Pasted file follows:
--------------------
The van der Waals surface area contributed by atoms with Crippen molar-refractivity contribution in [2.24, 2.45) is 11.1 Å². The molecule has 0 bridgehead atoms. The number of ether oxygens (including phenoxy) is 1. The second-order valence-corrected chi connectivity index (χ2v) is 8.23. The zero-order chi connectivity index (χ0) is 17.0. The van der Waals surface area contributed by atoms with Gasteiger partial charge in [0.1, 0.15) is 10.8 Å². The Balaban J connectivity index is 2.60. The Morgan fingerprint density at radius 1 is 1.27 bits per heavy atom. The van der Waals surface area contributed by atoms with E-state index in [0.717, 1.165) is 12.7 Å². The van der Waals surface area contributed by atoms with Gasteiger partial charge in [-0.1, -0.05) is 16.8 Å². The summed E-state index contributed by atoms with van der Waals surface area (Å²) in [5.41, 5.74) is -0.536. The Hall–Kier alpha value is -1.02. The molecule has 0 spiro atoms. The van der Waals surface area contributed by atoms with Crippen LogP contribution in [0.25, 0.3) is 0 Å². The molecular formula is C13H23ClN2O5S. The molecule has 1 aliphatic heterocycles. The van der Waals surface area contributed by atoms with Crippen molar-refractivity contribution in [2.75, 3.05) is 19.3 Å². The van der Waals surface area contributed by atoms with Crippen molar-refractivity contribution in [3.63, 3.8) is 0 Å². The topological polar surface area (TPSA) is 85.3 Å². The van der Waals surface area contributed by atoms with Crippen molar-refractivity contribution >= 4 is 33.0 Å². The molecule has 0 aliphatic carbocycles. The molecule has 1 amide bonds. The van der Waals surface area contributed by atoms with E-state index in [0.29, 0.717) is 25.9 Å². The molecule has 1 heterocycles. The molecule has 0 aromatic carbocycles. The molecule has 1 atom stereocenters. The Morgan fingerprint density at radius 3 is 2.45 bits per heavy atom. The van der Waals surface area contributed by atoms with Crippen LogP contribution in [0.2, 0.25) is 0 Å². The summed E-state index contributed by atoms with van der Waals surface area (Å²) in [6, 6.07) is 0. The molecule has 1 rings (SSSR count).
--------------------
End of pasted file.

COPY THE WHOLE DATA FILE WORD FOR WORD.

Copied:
The van der Waals surface area contributed by atoms with Crippen molar-refractivity contribution in [2.24, 2.45) is 11.1 Å². The molecule has 0 bridgehead atoms. The number of ether oxygens (including phenoxy) is 1. The second-order valence-corrected chi connectivity index (χ2v) is 8.23. The zero-order chi connectivity index (χ0) is 17.0. The van der Waals surface area contributed by atoms with Gasteiger partial charge in [0.1, 0.15) is 10.8 Å². The Balaban J connectivity index is 2.60. The Morgan fingerprint density at radius 1 is 1.27 bits per heavy atom. The van der Waals surface area contributed by atoms with E-state index in [0.717, 1.165) is 12.7 Å². The van der Waals surface area contributed by atoms with Gasteiger partial charge in [-0.1, -0.05) is 16.8 Å². The summed E-state index contributed by atoms with van der Waals surface area (Å²) in [5.41, 5.74) is -0.536. The Hall–Kier alpha value is -1.02. The molecule has 0 spiro atoms. The van der Waals surface area contributed by atoms with Crippen LogP contribution in [0.25, 0.3) is 0 Å². The molecular formula is C13H23ClN2O5S. The molecule has 1 aliphatic heterocycles. The van der Waals surface area contributed by atoms with Crippen molar-refractivity contribution in [2.75, 3.05) is 19.3 Å². The van der Waals surface area contributed by atoms with Crippen molar-refractivity contribution in [3.63, 3.8) is 0 Å². The topological polar surface area (TPSA) is 85.3 Å². The van der Waals surface area contributed by atoms with Crippen molar-refractivity contribution >= 4 is 33.0 Å². The molecule has 0 aliphatic carbocycles. The molecule has 1 amide bonds. The van der Waals surface area contributed by atoms with E-state index in [0.29, 0.717) is 25.9 Å². The molecule has 1 heterocycles. The molecule has 0 aromatic carbocycles. The molecule has 1 atom stereocenters. The Morgan fingerprint density at radius 3 is 2.45 bits per heavy atom. The van der Waals surface area contributed by atoms with Crippen LogP contribution in [0.2, 0.25) is 0 Å². The summed E-state index contributed by atoms with van der Waals surface area (Å²) in [6, 6.07) is 0. The molecule has 1 rings (SSSR count).